Glycosylated Biotherapeutics: Immunological Effects of N-Glycolylneuraminic Acid

Front Immunol. 2020 Jan 23;11:21. doi: 10.3389/fimmu.2020.00021. eCollection 2020.


The emerging field of biotherapeutics provides successful treatments for various diseases, yet immunogenicity and limited efficacy remain major concerns for many products. Glycosylation is a key factor determining the pharmacological properties of biotherapeutics, including their stability, solubility, bioavailability, pharmacokinetics, and immunogenicity. Hence, an increased attention is directed at optimizing the glycosylation properties of biotherapeutics. Currently, most biotherapeutics are produced in non-human mammalian cells in light of their ability to produce human-like glycosylation. However, most mammals produce the sialic acid N-glycolylneuraminic acid (Neu5Gc), while humans cannot due to a specific genetic defect. Humans consume Neu5Gc in their diet from mammalian derived foods (red meat and dairy) and produce polyclonal antibodies against diverse Neu5Gc-glycans. Moreover, Neu5Gc can metabolically incorporate into human cells and become presented on surface or secreted glycans, glycoproteins, and glycolipids. Several studies in mice suggested that the combination of Neu5Gc-containing epitopes and anti-Neu5Gc antibodies could contribute to exacerbation of chronic inflammation-mediated diseases (e.g., cancer, cardiovascular diseases, and autoimmunity). This could potentially become complicated with exposure to Neu5Gc-containing biotherapeutics, bio-devices or xenografts. Indeed, Neu5Gc can be found on various approved and marketed biotherapeutics. Here, we provide a perspective review on the possible consequences of Neu5Gc glycosylation of therapeutic protein drugs due to the limited published evidence of Neu5Gc glycosylation on marketed biotherapeutics and studies on their putative effects on immunogenicity, drug efficacy, and safety.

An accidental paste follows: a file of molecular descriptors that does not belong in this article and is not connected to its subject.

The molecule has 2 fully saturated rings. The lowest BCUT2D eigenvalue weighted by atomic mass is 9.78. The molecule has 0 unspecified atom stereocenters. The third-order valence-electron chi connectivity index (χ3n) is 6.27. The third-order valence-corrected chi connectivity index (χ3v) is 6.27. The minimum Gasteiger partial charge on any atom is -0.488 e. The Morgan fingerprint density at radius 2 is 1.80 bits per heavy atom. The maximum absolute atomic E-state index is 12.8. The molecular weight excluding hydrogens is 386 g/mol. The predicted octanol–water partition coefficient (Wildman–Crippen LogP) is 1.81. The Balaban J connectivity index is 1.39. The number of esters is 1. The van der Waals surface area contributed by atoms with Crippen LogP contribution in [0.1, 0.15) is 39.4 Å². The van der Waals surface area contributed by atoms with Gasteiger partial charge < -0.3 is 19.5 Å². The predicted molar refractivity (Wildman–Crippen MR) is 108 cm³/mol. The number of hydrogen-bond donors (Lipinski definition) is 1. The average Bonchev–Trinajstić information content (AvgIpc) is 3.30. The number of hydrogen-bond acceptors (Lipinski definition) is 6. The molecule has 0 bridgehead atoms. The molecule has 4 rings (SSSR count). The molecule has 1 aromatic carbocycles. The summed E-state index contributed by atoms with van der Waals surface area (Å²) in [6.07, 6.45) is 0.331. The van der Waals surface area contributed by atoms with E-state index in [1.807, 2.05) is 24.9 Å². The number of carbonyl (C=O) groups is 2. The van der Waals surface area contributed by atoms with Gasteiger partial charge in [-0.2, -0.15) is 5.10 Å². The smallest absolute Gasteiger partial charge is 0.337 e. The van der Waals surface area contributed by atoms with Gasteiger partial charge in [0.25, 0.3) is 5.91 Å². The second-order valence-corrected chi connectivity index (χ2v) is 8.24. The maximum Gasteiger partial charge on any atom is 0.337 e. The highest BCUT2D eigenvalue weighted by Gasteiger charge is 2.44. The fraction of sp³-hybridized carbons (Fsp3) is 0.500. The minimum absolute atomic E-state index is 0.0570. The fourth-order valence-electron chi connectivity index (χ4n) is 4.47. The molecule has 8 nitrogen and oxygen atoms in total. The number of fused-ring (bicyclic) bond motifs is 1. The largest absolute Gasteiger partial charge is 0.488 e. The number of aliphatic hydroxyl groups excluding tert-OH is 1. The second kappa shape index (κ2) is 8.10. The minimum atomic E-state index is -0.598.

Keywords: N-glycolylneuraminic acid (Neu5Gc); anti-carbohydrate antibodies; antibody; biotherapeutics; glycosylation; immunology; sialic acid.

Publication types

  • Review
  • Research Support, Non-U.S. Gov't